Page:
I'm not advocating automatic disposal of data - even the time-sensitive data like Events. There IS historical value in keeping a record of shows that were performed, so someone could ask "Just when did pgraph first do it's Villany show ...?" You could even keep the posts that list the cast for each Maestro, but you wouldn't need all of the individual posts that led up to the casting decision.

I would entrust someone with deep AIC roots, who would know what might be of both historical and conceptual value, with the administrative authority to do an annual cleanup. The result would be a valuable repository of useful (and entertaining) information; not a bloated word-by-word "historical record" of every post ever made to the forum.

It's just data - not a religious relic!
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Postby Jessica » October 11th, 2008, 2:27 pm

It seems that since we have the space we might as well keep it all up. The time it would take someone to sort out old and useless from old and still important would be a lot. Also, as a historian (or at least a history major) I know that we often throw out the stuff that would have been really valuable. For example we know the names of almost all the Egyptian kings but not how they got the pyramids build. Back then they probably thought it was obvious and silly to mention, but now it is at least an interesting mystery, and at most may be an opening to a different engineering paradigm. So, if it isn't a problem, I say keep it and let others decide what is important to them and what isn't.
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Postby Roy Janik » October 11th, 2008, 2:46 pm

When I first discovered the forum, I spent hours looking through old posts to see what I could learn about improvisation and the Austin improv community; but after a while, I gave it up. Too much chafe. Not enough wheat.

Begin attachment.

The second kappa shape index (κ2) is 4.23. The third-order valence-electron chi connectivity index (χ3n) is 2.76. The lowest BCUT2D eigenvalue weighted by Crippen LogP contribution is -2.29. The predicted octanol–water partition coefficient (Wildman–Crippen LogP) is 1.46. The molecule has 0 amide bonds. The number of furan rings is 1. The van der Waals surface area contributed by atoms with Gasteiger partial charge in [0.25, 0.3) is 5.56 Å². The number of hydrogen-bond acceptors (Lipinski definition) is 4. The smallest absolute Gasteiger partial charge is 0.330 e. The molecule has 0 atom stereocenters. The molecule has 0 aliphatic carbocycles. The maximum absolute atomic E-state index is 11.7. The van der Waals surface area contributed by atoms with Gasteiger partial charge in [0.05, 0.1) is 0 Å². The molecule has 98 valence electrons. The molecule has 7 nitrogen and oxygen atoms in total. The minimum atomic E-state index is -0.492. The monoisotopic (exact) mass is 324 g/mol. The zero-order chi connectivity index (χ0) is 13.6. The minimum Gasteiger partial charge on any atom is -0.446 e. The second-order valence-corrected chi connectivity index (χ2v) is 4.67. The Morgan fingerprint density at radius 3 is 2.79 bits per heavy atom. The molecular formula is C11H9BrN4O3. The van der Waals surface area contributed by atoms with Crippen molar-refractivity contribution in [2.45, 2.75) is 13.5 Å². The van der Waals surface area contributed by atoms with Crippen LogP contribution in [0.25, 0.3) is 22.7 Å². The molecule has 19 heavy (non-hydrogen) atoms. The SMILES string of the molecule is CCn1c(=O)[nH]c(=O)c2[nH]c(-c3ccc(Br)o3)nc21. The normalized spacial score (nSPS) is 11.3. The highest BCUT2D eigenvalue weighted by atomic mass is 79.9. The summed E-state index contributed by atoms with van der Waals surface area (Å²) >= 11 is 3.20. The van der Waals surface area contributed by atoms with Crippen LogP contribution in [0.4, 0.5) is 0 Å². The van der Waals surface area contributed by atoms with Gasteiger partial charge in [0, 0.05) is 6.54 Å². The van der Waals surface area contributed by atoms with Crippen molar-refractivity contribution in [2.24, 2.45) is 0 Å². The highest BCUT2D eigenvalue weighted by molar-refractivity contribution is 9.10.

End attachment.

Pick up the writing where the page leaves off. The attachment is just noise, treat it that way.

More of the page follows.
That's easily solved by creating a series of posts with links to particularly useful or favorite posts, and then adding those as "sticky" posts to the tops of forums. Often, these evolve into FAQs and whatnot.
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Postby arclight » October 11th, 2008, 3:00 pm

Roy Janik wrote:That's easily solved by creating a series of posts with links to particularly useful or favorite posts, and then adding those as "sticky" posts to the tops of forums. Often, these evolve into FAQs and whatnot.


We should find a few people to delegate that task to... :)

Seriously though, I think the more people who have small focused jobs they enjoy really helps the community out. Nobody gets too burdened, they do what they enjoy, and if they fall off the radar for a bit, it's not as catastrophic as if the one person who does everything gets hit by a car.

I'm happy installing and upgrading and setting things up for people, but I don't have much time for editorial and content issues. My near-term goal is to separate the austinimprov.com sites from the hardware that runs them, so I can keep them running regardless of where the physical servers live. I should start a separate thread on what jobs austinimprov.com needs (moderators, ad manager, mail manager, etc.) and see who's interested in taking them on.
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Postby ChrisTrew.Com » October 11th, 2008, 3:02 pm

This thread is filled with a bunch of really shitty information.
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Postby DollarBill » October 11th, 2008, 3:35 pm

I say NO to pruning. That kind of information loss is what leads to wars and genocide and the show "Will and Grace".
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Postby mcnichol » October 11th, 2008, 3:52 pm

I like having all of the history here -- I'd rather not get rid of anything.

Why get rid of it if it's already here?
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Postby arclight » October 11th, 2008, 4:39 pm

Sounds like the consensus has spoken. :D

Btw, I am really enjoying my new Nokia E71.
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Postby Jessica » October 11th, 2008, 4:44 pm

By the way, Three Cheers for our amazing administrator! Bob you rock, we will totally miss you.